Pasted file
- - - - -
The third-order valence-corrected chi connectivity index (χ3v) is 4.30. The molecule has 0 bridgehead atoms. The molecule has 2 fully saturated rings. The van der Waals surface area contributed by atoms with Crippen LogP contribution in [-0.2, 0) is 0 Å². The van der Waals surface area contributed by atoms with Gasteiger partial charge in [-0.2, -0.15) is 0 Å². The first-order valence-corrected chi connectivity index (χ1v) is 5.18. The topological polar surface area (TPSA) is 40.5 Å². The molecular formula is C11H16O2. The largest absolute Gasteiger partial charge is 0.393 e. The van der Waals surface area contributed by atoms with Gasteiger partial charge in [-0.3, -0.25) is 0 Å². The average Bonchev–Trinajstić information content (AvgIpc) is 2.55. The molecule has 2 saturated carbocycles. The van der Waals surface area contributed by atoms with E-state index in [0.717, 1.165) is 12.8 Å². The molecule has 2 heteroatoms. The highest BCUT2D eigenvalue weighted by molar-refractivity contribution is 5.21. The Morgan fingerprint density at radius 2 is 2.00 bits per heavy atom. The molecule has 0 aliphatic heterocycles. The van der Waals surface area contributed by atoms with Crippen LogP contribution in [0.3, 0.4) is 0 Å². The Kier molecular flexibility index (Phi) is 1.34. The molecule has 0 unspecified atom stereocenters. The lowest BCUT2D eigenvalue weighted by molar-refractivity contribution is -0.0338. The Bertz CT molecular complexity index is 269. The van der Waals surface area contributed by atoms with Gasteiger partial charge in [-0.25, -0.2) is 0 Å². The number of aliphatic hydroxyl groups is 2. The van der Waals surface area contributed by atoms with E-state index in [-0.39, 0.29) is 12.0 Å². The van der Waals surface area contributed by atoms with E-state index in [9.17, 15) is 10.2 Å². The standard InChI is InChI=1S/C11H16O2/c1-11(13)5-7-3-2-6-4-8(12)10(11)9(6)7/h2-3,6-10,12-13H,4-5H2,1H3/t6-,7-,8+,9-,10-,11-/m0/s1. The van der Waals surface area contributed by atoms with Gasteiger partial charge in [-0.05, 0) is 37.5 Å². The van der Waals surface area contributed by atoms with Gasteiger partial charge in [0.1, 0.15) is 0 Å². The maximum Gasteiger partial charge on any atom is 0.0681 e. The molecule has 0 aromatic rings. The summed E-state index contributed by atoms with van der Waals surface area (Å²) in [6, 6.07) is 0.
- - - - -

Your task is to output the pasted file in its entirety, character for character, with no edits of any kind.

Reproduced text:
The third-order valence-corrected chi connectivity index (χ3v) is 4.30. The molecule has 0 bridgehead atoms. The molecule has 2 fully saturated rings. The van der Waals surface area contributed by atoms with Crippen LogP contribution in [-0.2, 0) is 0 Å². The van der Waals surface area contributed by atoms with Gasteiger partial charge in [-0.2, -0.15) is 0 Å². The first-order valence-corrected chi connectivity index (χ1v) is 5.18. The topological polar surface area (TPSA) is 40.5 Å². The molecular formula is C11H16O2. The largest absolute Gasteiger partial charge is 0.393 e. The van der Waals surface area contributed by atoms with Gasteiger partial charge in [-0.3, -0.25) is 0 Å². The average Bonchev–Trinajstić information content (AvgIpc) is 2.55. The molecule has 2 saturated carbocycles. The van der Waals surface area contributed by atoms with E-state index in [0.717, 1.165) is 12.8 Å². The molecule has 2 heteroatoms. The highest BCUT2D eigenvalue weighted by molar-refractivity contribution is 5.21. The Morgan fingerprint density at radius 2 is 2.00 bits per heavy atom. The molecule has 0 aliphatic heterocycles. The van der Waals surface area contributed by atoms with Crippen LogP contribution in [0.3, 0.4) is 0 Å². The Kier molecular flexibility index (Phi) is 1.34. The molecule has 0 unspecified atom stereocenters. The lowest BCUT2D eigenvalue weighted by molar-refractivity contribution is -0.0338. The Bertz CT molecular complexity index is 269. The van der Waals surface area contributed by atoms with Gasteiger partial charge in [-0.25, -0.2) is 0 Å². The number of aliphatic hydroxyl groups is 2. The van der Waals surface area contributed by atoms with E-state index in [-0.39, 0.29) is 12.0 Å². The van der Waals surface area contributed by atoms with E-state index in [9.17, 15) is 10.2 Å². The standard InChI is InChI=1S/C11H16O2/c1-11(13)5-7-3-2-6-4-8(12)10(11)9(6)7/h2-3,6-10,12-13H,4-5H2,1H3/t6-,7-,8+,9-,10-,11-/m0/s1. The van der Waals surface area contributed by atoms with Gasteiger partial charge in [-0.05, 0) is 37.5 Å². The van der Waals surface area contributed by atoms with Gasteiger partial charge in [0.1, 0.15) is 0 Å². The maximum Gasteiger partial charge on any atom is 0.0681 e. The molecule has 0 aromatic rings. The summed E-state index contributed by atoms with van der Waals surface area (Å²) in [6, 6.07) is 0.